Adding to the Japanese CD’s value for money is its packaging, which at the price of ¥2667 (around $20 USD) replicates the original UK vinyl packaging with the original Japanese obi. There’s a miniature working YKK zipper, the belt die-cut, the original band photo and credits insert, and an additional booklet with Japanese liner notes and English and Japanese lyrics (which I haven’t scrutinized for the glaring inaccuracies still common with Japanese releases). The half-speed vinyl, which at my preferred local store cost $26.99 (though word is that UMG recently further raised the MSRP on many vinyl titles), merely comes in a standard foldover jacket with a printed inner sleeve (underwear photo and credits, but no band photo) and mediocre artwork scans all around-you can faintly see the outline of the original UK LP’s belt die-cut, and there’s no working zipper. While the size and inconvenience of vinyl has undeniable appeal, given the lesser sound quality of the more affordable US Sticky Fingers pressings, I’d recommend the latest repress of the sonically and aesthetically superior Japanese flat transfer SHM CD (don’t even think about the 2009/2015 CD and LP remasters, which are unnecessarily loud and compressed). The vinyl pressings get a 7/10 for sound quality, while the SHM CD gets an 8.
Exile On Main Street
Produced by: Jimmy Miller
Engineered by: Andy Johns, Glyn Johns, Joe Zagarino, Jeremy Gee
Famously recorded in a drunken and drugged-out haze while the Rolling Stones evaded UK taxes (rather predictably, they’d spent the money they owed in taxes on drugs and luxury), Exile On Main Street remains the Stones’ magnum opus, a sprawling, messy, and unsettling double album that captured everything as it fell to pieces. Of course, that’s exactly why the Stones never made a front-to-back great album ever again, but even if they did, Exile is the ’70s blues rock album to end all 70s blues rock albums, one of that era’s few classics actually worth its endless praise.
I’m fortunate to have an original US copy cut at Artisan sound and pressed at the Columbia Santa Maria plant, though the LPs aren’t the cleanest (VG condition), the Unipak is disintegrating (G+), and the 12 postcards are missing. Still, the Artisan cut even in less than perfect condition has a natural tonality and holographic transparency unique to an all-analog signal path. Sure, there’s some inner groove distortion and a near mint copy isn’t cheap, but if that means hearing Exile the way it’s meant to be heard, I’ll accept some distortion on “Tumbling Dice” and surface noise on “Let It Loose.”
Still, I was curious about how the current half-speed edition (EU copies pressed at MPO, North American copies plated at GZ and seemingly pressed at Precision) and the Japanese flat transfer CD compared to the Artisan cut. Like Sticky Fingers, the Exile SHM CD is a bit too dynamic, but for unmastered sources that’s not uncommon. It’s also noticeably brighter in the upper mids than the Artisan, though for a digital version it’s surprisingly transparent, maybe from the lack of mastering. In my experience, the quality of these flat transfer CDs depends on what DAC you’re using; they sound somewhat unexciting on my Arcam CDS50, but excellent through the SSL 2+.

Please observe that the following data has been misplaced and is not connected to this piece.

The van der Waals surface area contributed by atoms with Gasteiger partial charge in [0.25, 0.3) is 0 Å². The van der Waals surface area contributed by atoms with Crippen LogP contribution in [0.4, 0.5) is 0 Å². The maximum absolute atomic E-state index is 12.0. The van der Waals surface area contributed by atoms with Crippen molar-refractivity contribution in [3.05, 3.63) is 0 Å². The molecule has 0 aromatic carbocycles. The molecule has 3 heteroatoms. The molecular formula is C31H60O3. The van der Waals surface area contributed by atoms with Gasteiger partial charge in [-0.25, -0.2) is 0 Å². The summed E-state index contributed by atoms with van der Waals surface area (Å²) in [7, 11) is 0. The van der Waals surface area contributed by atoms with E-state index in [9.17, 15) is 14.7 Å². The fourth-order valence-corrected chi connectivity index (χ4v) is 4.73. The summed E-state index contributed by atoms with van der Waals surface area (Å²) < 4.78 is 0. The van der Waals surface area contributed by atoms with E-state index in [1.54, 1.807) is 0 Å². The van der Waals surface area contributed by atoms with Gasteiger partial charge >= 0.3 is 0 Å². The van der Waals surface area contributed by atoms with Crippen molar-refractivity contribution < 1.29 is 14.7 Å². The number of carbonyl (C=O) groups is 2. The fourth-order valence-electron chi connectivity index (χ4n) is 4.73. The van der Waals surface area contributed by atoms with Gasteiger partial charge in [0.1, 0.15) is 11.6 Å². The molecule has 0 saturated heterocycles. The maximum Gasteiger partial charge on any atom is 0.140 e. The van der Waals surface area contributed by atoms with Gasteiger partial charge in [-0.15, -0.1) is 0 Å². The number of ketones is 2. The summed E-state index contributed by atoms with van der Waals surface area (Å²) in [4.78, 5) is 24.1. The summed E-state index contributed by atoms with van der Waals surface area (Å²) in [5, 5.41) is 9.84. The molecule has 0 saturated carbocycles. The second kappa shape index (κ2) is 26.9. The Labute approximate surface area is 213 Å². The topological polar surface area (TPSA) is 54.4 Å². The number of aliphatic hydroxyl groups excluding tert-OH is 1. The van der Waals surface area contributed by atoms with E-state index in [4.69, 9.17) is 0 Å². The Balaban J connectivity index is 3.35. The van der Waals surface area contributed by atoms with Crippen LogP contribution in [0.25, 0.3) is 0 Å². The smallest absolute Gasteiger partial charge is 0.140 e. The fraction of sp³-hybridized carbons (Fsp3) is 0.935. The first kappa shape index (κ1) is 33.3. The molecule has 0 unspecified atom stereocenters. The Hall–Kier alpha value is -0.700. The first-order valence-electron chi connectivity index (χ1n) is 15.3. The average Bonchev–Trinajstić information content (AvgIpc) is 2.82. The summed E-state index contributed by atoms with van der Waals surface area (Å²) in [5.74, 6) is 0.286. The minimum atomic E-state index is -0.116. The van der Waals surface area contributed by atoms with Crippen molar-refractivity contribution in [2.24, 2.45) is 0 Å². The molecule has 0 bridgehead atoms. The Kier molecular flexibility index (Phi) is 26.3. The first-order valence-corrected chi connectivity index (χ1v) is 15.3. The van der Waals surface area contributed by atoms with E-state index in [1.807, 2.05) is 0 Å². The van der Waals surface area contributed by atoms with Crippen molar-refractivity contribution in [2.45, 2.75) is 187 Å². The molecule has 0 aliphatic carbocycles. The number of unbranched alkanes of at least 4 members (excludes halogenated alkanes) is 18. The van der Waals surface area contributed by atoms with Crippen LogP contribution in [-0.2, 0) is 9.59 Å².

On first listen, the half-speed seems more compressed than the Artisan, but that impression is most likely caused by the lessened transparency and in turn, a more forward and bright sound. However, it’s much closer to the original than the godawful 2010 remaster (which is still one of the most blah-sounding things you’ll ever hear), and the half-speed cutting combined with updated technology means that for better or worse, it’s smoother and far less distorted than the Artisan. For those who are on a budget or don’t feel like hunting for an original Artisan cut (which is usually cheaper “in the wild” than on Discogs), the newer half-speed is a perfectly fine copy of Exile On Main Street (I can’t speak for the 2016 Miles Showell half-speed cut). Would many of us prefer to hear an all-analog reissue without early 70s cutting technology’s limitations? Of course, but we also don’t know if the tapes are in good enough condition to cut lacquers.
In terms of packaging, the half-speed reissue is rather lame; it’s normal direct-to-board gatefold with thin top-loading printed inner sleeves (far from the original’s side-loading thick cardboard inners), no postcards, and mediocre photo reproduction. It’ll suffice for many, but disappoint those familiar with the original (further, the standalone half-speed reissues have barcodes printed on the jackets). Thankfully, the Japanese CD painstakingly replicates the original UK and US packaging, with a miniature Unipak jacket, the two side-loading printed inner sleeves on appropriate cardstock, small reproductions of the 12 postcards, a replica of the original Japanese obi (with an additional obi containing reissue info, plus the usual Japanese booklet). You really can’t go wrong with any of these, but I think the Artisan is the best of the best while the Japanese SHM CD is the best value for money (the half-speed is quite good, don’t get me wrong, but for the $36.99 I paid feels a bit overpriced). The Artisan gets a 10 for sound, the SHM CD a 9, and the half-speed an 8, but that’s my subjective opinion based on what sonic characteristics I value most.